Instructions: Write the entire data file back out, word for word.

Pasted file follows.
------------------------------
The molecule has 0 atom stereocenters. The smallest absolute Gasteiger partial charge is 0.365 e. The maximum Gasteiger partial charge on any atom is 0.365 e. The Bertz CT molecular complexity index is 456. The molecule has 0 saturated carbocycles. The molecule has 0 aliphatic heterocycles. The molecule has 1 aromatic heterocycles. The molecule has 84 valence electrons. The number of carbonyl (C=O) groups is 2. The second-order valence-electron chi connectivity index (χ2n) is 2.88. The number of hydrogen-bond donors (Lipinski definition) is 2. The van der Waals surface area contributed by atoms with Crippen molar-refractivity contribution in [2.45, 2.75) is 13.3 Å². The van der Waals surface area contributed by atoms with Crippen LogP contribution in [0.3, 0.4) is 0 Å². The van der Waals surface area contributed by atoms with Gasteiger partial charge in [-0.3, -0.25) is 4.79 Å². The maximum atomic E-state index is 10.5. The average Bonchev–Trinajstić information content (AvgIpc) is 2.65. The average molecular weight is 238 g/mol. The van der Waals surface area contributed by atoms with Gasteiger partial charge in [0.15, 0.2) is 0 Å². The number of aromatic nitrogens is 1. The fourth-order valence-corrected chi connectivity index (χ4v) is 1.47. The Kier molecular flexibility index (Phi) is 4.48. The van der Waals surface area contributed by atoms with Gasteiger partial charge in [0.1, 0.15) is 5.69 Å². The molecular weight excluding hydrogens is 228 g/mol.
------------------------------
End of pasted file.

The molecule has 0 atom stereocenters. The smallest absolute Gasteiger partial charge is 0.365 e. The maximum Gasteiger partial charge on any atom is 0.365 e. The Bertz CT molecular complexity index is 456. The molecule has 0 saturated carbocycles. The molecule has 0 aliphatic heterocycles. The molecule has 1 aromatic heterocycles. The molecule has 84 valence electrons. The number of carbonyl (C=O) groups is 2. The second-order valence-electron chi connectivity index (χ2n) is 2.88. The number of hydrogen-bond donors (Lipinski definition) is 2. The van der Waals surface area contributed by atoms with Crippen molar-refractivity contribution in [2.45, 2.75) is 13.3 Å². The van der Waals surface area contributed by atoms with Crippen LogP contribution in [0.3, 0.4) is 0 Å². The van der Waals surface area contributed by atoms with Gasteiger partial charge in [-0.3, -0.25) is 4.79 Å². The maximum atomic E-state index is 10.5. The average Bonchev–Trinajstić information content (AvgIpc) is 2.65. The average molecular weight is 238 g/mol. The van der Waals surface area contributed by atoms with Gasteiger partial charge in [0.15, 0.2) is 0 Å². The number of aromatic nitrogens is 1. The fourth-order valence-corrected chi connectivity index (χ4v) is 1.47. The Kier molecular flexibility index (Phi) is 4.48. The van der Waals surface area contributed by atoms with Gasteiger partial charge in [0.1, 0.15) is 5.69 Å². The molecular weight excluding hydrogens is 228 g/mol.